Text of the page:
Tuesday, January 31, 2023

A Year of Darkness: A message from Afghan girls to heads of Muslim countries and other world leaders

Written by: 50 girls secondary school students from Kabul, Nangarhar and Parwan Provinces of Afghanistan Compiled by: Rahim Jami & Deema Hiram

It has been one year since Afghan girls have been deprived of their right to an education. For these girls, this year has brought great mental and emotional challenges and has been nothing short of a nightmare. Some mourn their dreams of a bright future, and grieve the burnt pages of notebooks excitedly colored for a brighter tomorrow. Others are carrying the heavy burdens of unwanted and early marriages. Each day brings numerous challenges for Afghan girls such as domestic violence, denial of fundamental rights and uncertainty about the future leading to severe depression and even suicide. 

It’s a shame that in the 21st century, we must beg for our fundamental rights – such as education – and put our demand forward to world leaders who themselves believe in human rights defenders and advocates.Hadaf  – Kabul – 19 years old – grade 12

Neither the Taliban nor world leaders should use girls’ education, which leads us from darkness to light, for political purposes and to bargain for power. For Afghan girls, it is heartbreaking to see how the world seems to have forgotten about their right to an education. It shows that fundamental human rights, values, and morals can be compromised for political interests.

Since the Taliban’s takeover of Afghanistan, Afghan girls have witnessed and experienced all forms of violence and discrimination. Rising poverty and unemployment in Afghanistan has caused a rise in domestic violence. People are forced to sell household appliances to feed their families and in some cases, even sell their children. Poverty and increase in prices of basic goods such as bread means girls are at a much higher risk of early marriage, as marrying off girls means fewer mouths to feed. 

Afghan girls and women fear the Taliban will rule again the way they did in 1996. But during the past year, the world seems to have forgotten about the suffering of 20 million Afghan women and girls. Even in the past, Afghan women and girls living in a patriarchal society had few fundamental rights, but with the arrival of the Taliban, the situation has worsened and they are now deprived of each and every right.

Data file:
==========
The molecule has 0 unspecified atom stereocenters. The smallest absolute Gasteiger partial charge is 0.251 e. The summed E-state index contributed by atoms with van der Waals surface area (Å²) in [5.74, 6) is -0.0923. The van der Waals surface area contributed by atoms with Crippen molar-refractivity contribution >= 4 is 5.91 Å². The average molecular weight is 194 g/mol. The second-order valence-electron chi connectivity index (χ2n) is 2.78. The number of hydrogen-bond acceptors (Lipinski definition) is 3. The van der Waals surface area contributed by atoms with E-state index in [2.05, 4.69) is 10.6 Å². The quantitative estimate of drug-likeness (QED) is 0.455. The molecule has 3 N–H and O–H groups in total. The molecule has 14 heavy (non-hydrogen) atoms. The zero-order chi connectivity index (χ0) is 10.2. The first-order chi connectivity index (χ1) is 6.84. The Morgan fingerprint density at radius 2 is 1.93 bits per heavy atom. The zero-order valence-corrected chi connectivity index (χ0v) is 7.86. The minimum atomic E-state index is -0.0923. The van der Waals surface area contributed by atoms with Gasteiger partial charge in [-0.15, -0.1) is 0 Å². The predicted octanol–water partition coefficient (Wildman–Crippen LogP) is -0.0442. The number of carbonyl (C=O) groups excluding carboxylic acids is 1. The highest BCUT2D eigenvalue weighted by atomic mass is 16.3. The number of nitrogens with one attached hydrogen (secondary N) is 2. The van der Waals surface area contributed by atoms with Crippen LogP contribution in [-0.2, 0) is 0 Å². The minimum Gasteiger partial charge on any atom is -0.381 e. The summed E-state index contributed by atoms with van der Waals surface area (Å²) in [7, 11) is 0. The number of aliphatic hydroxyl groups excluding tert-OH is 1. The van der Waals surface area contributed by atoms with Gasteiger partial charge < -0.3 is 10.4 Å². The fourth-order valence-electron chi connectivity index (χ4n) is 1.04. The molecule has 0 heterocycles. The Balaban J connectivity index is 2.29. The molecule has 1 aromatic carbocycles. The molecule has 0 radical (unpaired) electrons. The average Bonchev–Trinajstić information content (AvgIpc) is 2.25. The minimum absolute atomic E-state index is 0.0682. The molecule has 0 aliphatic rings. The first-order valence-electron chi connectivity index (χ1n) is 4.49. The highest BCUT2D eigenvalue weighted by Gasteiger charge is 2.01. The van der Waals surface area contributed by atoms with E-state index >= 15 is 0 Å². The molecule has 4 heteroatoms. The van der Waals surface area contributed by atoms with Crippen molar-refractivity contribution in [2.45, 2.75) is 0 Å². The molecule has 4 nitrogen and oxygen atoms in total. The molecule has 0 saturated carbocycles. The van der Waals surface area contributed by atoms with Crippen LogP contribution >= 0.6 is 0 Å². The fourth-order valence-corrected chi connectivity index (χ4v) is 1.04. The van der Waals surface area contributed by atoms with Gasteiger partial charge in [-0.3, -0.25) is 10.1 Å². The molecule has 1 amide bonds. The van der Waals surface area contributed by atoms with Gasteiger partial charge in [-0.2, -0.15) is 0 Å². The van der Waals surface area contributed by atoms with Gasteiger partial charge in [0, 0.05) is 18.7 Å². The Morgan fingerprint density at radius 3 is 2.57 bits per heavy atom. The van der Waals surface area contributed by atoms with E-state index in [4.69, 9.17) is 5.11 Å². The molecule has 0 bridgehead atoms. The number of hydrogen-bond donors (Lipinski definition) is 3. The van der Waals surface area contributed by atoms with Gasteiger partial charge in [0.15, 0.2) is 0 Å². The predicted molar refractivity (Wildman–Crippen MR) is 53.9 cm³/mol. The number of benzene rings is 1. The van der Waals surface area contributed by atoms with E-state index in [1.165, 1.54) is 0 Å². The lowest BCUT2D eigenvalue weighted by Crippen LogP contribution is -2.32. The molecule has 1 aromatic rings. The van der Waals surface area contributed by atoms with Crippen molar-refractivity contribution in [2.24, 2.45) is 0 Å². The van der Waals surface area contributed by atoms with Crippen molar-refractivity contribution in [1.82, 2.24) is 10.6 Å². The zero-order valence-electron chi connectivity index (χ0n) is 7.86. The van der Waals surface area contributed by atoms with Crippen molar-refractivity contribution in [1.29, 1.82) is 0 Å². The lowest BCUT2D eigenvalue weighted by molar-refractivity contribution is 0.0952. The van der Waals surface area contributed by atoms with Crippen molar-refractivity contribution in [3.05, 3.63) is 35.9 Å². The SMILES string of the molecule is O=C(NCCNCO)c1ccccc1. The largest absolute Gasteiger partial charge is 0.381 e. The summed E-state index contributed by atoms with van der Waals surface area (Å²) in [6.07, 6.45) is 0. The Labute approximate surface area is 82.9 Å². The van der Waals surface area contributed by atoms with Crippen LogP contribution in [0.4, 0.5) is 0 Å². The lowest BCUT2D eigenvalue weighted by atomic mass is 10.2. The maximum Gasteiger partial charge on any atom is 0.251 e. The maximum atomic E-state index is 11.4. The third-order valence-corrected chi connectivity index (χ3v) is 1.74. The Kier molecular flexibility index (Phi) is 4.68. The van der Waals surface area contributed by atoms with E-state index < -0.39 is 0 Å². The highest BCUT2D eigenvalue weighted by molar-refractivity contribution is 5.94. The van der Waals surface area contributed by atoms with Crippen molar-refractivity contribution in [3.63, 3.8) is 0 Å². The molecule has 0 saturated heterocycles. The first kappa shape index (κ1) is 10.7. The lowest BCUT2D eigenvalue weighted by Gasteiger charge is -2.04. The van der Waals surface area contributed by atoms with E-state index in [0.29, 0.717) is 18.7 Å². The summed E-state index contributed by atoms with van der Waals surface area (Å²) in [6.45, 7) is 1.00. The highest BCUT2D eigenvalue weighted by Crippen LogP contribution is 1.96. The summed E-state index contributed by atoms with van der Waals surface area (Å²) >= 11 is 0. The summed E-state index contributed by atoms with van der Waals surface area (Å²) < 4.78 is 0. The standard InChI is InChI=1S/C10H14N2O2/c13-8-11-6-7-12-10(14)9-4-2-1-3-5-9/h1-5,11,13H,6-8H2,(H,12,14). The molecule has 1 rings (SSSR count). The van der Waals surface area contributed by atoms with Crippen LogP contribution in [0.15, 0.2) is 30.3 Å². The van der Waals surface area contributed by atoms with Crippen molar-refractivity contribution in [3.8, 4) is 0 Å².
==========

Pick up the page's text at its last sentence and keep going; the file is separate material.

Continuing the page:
“This past year, we have been denied human rights, such as the right to attain an education, the privilege to work, the liberty to live with dignity, freedom, mobility and speech, and the right to determine and decide for ourselves.” Azadi – Kabul – 18 years old – grade 11

Afghan girls have the following message for world leaders:

We wish to wear our black dress and white veils again and return to school as boys do. Our fingers dearly miss our pens and notebooks. We want to repeat after our teachers out loud, inside classrooms. Let us relive the moments of delight and tension during exams with our hearts and souls. We want education for our families and ourselves and to achieve our dreams. We will never let anyone take our dreams and future away.

We, the girls, ask the people of Afghanistan, the United Nations, and world leaders, including heads of Islamic countries and girls’ education activists, to speak against this injustice and inequity and echo our voices for universal human and religious rights and freedoms. We ask everyone to stand beside us until the right to access quality, equal, and inclusive education is fulfilled and assured, according to globally acknowledged standards. The world must meet its obligations and not allow Afghanistan to become a haven for terrorists again.

We will never forgive and forget if the world fails us today. We will rise and stand firm again, but the world will stand ashamed before us. We, the future, will make history and narrate how we lived through a chronicle of darkness. Hence, stand by us, and raise your voices together, so schools open for us again.

The world should not put red carpets before the Taliban; the United Nations shouldn’t recognize them; impose applicable sanctions and preserve tactful pressure unless and until they allow all girls to attend schools, guarantee equal rights, freedom and liberty of work and participation in social affairs.

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